It is unclear as to when Aquila and Priscilla became Christians, but they had converted at some point because both accompanied Paul to Syria, according to Acts 18:18. This verse states, “And Paul after this tarried there yet a good while, and then took his leave of the brethren, and sailed thence into Syria, and with him Priscilla and Aquila; having shorn his head in Cenchrea: for he had a vow.” Paul then went on in his travels, while leaving Aquila and Priscilla in Ephesus (Acts 18:19). It is in Ephesus that we see the first example of Aquila and Priscilla working together as a
team to help convert others to Christ through their teaching of Apollos. Acts 18:24-28 says:
"And a certain Jew named Apollos, born at Alexandria, an eloquent man, and mighty in the scriptures, came to Ephesus. This man was instructed in the way of the Lord; and being fervent in the spirit, he spake and taught diligently the things of the Lord, knowing only the baptism of John. And he began to speak boldly in the synagogue: whom when Aquila and Priscilla had heard, they took him unto them, and expounded unto him the way of God more perfectly. And when he was disposed to pass into Achaia, the brethren wrote, exhorting the disciples to receive him: who, when he was come, helped them much which had believed through grace: For he mightily convinced the Jews, and that publickly, shewing by the scriptures that Jesus was Christ".
According to McGarvey’s commentary, Apollos was a very knowledgeable man, but his knowledge was limited to only recognizing the baptism of John the Baptist. Apollos was lacking in the information concerning being immersed in the name of the Father, the Son, and the Holy Ghost for remission of sins, having only received the baptism of John, which was for the remission of sins, also. McGarvey also states that there is no evidence that Apollos was baptized again after Aquila and Priscilla taught him about the Lord’s baptism. Apollos had been baptized with John’s baptism when that baptism was in effect. Something impressive about how Aquila and Priscilla approached Apollos is that they took him aside, rather than admonish him in front of others. This shows the humility and love that the couple had for this man, which exemplifies what Ephesians 4:15 says, “But speaking the truth in love, may grow up into him in all things, which is the head, even Christ.” Once hearing the Word of God and being converted to Christianity, Apollos goes onto preach the Word himself. This example shows the willingness that Aquila and Priscilla had to not only work together in their work as tentmakers, but also in their spiritual work as well.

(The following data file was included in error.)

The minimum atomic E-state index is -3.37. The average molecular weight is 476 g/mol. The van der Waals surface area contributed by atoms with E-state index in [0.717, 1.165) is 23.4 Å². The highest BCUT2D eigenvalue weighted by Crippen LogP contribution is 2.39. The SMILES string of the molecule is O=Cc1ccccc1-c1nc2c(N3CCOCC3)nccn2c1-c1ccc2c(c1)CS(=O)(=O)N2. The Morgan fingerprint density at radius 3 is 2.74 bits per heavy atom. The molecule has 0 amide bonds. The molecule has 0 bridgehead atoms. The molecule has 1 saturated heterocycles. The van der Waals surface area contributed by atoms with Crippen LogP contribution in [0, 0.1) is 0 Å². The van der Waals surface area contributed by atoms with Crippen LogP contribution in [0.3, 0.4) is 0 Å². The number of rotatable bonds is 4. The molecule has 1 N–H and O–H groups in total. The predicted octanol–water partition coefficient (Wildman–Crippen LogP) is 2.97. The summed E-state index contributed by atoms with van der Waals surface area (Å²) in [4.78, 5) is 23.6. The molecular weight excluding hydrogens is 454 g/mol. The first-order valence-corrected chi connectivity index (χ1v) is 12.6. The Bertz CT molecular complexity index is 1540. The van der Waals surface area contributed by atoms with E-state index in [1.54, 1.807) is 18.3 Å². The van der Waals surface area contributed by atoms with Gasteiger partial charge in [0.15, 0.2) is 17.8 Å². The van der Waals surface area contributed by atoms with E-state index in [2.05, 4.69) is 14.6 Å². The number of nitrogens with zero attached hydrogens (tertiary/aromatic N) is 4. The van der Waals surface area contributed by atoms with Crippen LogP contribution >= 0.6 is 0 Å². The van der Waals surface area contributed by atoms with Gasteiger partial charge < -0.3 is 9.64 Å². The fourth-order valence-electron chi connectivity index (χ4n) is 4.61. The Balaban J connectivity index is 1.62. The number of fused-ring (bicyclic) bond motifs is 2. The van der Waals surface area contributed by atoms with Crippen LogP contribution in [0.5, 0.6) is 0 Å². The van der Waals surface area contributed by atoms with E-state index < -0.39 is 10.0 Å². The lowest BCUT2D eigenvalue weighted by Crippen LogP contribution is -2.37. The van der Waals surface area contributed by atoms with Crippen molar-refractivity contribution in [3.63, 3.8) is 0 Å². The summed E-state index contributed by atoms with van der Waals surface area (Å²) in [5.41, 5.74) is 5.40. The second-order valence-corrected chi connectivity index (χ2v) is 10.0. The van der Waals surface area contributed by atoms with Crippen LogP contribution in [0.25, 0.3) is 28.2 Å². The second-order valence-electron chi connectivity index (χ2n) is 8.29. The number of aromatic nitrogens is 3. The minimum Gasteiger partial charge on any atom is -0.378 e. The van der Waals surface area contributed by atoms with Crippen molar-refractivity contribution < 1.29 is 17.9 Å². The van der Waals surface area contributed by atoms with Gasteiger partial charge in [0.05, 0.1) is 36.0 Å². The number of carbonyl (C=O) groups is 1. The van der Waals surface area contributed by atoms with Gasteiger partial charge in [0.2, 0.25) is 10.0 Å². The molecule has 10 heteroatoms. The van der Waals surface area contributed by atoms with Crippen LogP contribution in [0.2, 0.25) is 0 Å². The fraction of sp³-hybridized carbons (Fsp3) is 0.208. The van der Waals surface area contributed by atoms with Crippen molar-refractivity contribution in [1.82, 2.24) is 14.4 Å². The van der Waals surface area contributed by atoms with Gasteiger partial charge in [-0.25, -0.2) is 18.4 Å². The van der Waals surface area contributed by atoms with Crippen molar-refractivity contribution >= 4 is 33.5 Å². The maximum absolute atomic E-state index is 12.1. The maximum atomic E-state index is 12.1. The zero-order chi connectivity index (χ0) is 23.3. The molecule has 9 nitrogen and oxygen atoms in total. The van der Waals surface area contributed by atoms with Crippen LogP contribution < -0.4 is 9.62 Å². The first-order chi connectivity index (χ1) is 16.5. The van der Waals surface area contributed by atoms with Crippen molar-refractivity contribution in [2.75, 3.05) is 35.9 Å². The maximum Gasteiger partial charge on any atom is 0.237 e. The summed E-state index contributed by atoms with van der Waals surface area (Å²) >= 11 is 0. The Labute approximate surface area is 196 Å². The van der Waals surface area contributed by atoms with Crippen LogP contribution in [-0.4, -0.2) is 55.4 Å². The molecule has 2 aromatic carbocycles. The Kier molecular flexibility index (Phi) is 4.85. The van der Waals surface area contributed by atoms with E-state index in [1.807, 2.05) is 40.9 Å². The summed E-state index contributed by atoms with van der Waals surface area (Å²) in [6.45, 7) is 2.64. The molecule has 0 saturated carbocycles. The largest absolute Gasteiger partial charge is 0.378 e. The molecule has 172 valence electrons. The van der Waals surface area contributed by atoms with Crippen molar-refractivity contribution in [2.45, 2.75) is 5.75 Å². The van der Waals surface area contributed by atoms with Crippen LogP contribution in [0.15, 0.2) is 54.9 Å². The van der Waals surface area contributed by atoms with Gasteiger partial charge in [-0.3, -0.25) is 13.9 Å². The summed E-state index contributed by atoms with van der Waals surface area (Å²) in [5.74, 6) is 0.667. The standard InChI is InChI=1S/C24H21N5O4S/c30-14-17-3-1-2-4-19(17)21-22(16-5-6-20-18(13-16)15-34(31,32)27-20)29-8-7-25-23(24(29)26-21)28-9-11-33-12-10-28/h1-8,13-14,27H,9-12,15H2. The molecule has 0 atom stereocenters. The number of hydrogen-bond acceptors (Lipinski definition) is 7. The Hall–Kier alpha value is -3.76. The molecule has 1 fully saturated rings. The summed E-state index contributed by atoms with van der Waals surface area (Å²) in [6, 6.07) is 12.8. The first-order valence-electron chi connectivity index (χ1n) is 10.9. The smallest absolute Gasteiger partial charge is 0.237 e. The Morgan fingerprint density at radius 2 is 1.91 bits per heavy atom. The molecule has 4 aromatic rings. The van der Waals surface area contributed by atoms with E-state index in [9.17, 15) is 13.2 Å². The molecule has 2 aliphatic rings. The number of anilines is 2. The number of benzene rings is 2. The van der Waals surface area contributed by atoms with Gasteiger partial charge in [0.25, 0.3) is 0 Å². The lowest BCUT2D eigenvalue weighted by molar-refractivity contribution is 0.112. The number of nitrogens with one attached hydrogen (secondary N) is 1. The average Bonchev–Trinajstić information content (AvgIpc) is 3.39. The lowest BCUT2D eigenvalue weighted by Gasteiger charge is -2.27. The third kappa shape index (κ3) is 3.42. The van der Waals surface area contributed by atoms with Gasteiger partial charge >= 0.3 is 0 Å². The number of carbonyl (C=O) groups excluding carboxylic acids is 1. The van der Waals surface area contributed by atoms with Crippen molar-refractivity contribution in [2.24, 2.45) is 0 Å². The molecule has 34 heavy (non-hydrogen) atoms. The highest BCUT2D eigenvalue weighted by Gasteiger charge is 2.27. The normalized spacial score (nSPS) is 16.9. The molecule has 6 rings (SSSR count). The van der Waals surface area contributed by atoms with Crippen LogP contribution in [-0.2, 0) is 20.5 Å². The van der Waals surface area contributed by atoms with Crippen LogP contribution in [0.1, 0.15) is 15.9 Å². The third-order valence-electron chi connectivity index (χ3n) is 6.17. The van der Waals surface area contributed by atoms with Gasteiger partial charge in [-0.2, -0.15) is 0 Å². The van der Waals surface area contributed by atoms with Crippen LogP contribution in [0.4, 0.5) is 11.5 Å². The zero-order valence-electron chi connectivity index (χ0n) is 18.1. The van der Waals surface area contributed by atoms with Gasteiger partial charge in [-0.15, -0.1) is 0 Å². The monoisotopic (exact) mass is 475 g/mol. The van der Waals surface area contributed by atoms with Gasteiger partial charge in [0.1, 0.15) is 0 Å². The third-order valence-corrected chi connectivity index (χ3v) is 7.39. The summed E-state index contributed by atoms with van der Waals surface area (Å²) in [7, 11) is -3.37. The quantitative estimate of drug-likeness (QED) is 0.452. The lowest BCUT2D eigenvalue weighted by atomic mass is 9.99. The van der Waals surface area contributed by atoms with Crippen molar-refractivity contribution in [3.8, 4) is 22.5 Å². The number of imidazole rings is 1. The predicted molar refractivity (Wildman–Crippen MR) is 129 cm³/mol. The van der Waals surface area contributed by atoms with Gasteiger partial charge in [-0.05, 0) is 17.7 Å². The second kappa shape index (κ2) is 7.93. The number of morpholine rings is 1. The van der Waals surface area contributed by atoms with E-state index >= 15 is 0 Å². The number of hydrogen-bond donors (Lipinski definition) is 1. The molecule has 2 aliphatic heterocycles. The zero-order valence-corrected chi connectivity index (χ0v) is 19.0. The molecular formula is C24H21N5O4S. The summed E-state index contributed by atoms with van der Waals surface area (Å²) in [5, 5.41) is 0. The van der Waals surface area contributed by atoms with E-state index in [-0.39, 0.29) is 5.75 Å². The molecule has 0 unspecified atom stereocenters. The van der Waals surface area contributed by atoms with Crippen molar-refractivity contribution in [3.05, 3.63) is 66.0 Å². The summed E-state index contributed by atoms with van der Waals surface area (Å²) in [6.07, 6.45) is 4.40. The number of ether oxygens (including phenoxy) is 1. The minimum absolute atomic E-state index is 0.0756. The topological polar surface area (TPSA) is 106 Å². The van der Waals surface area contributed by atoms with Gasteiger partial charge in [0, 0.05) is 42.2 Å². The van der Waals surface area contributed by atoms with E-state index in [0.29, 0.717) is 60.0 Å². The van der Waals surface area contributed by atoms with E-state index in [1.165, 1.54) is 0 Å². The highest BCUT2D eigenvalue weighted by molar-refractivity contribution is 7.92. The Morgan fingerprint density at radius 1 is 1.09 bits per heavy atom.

Aquila and Priscilla are also mentioned by Paul outside of the book of Acts. In Romans chapter 16, the couple are spoken very highly of by their friend and fellow brother in Christ. “Greet Priscilla and Aquila my helpers in Christ Jesus: Who have for my life laid down their own necks: unto whom not only I give thanks, but also all the churches of the Gentiles. Likewise greet the church that is in their house. Salute my wellbeloved Epaenetus, who is the firstfruits of Achaia unto Christ” (Romans 16:3-5). These verses not only show the love that Aquila and Priscilla had for Paul, but also of the love they had for spreading the Gospel, even to the point of teaching others in their own house. In these worship services which took place in Aquila and Priscilla’s home, Priscilla acted as a helpmeet to Aquila in teaching the Gospel, rather than taking authority away from him. The church that Aquila and Priscilla held in their home was also mentioned by Paul in I Corinthians, where he says, “The churches of Asia salute you. Aquila and Priscilla salute you much in the Lord, with the church that is in their house” (I Corinthians 16:19).
During the time period in which Aquila and Priscilla lived, it was common that Christians would meet in homes rather than in church buildings due to the lack of actual buildings being built specifically for worship. It appears that the church that Aquila and Priscilla had in their home was ongoing, which meant that they both were very dedicated to the spiritual work of teaching others the Gospel. As in the situation where both Aquila and Priscilla took Apollos aside to teach him, in no way did Priscilla take away the authority of her husband in that instance, and likewise, she did not usurp the authority of the men in worship. This is yet another example of how this couple worked so well together.